Worth the price of admission? Absolutely, but then so is O'Hara who radiates sexiness and charm and the sheer love of being onstage from start to the inevitable finish with the reprise of "Another Op'ning, Another Show." The sets by David Rockwell are spot-on for a 1950s touring show. True, the more human scale ups the emotional content and lowers the spoofy comedy. If you felt The Producers was a tad restrained, this is not the Kiss Me, Kate! for you. (Indeed, the gangsters -- usually an audience favorite -- fall utterly flat, another casualty since cartoons just don't make sense in this newly conceived world.) But who cares when you've got a torrent of great songs like "Wunderbar," "So In Love" and "Too Darn Hot," a foolproof book that clearly inspired Michael Frayn's Noises Off and a star like O'Hara? It's no pie in the face like the '99 version but it fully deserves that exclamation point.
THEATER OF 2019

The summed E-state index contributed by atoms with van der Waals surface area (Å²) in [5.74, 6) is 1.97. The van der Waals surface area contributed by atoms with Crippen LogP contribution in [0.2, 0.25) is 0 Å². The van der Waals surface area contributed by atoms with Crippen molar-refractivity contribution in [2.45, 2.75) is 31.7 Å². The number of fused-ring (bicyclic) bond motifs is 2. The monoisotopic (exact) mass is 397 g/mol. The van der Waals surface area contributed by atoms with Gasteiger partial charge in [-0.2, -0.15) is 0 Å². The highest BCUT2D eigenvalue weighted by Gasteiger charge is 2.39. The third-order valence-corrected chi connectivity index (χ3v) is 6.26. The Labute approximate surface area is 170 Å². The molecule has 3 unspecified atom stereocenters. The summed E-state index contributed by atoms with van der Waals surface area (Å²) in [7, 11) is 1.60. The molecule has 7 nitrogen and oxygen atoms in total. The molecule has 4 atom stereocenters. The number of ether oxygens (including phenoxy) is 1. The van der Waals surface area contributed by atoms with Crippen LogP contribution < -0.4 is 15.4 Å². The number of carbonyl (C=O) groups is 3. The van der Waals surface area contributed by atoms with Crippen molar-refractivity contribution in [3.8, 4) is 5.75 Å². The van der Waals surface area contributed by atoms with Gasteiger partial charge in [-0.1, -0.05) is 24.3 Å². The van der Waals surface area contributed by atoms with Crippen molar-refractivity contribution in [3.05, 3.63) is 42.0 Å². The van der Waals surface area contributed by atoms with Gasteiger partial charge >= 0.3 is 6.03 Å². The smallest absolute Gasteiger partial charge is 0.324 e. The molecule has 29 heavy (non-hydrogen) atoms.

Frankenstein: Under The Radar Fest at the Public ** 1/2
Minor Character: Under The Radar Festival at the Public ***
Ink: Under The Radar Festival at the Public ** 1/2
Choir Boy ** 1/2
White Noise ** 1/2
Kiss Me, Kate ***
Thanks for reading. Michael Giltz is the creator of BookFilter, a book lover’s best friend. It’s a website that lets you browse for books online the way you do in a physical bookstore, provides comprehensive info on new releases every week in every category and offers passionate personal recommendations every step of the way. He’s also the cohost of Showbiz Sandbox, a weekly pop culture podcast that reveals the industry take on entertainment news of the day with top journalists and opinion makers as guests. It’s available for free on iTunes. Visit Michael Giltz at his website. Download his podcast of celebrity interviews and his radio show, also called Popsurfing and also available for free on iTunes.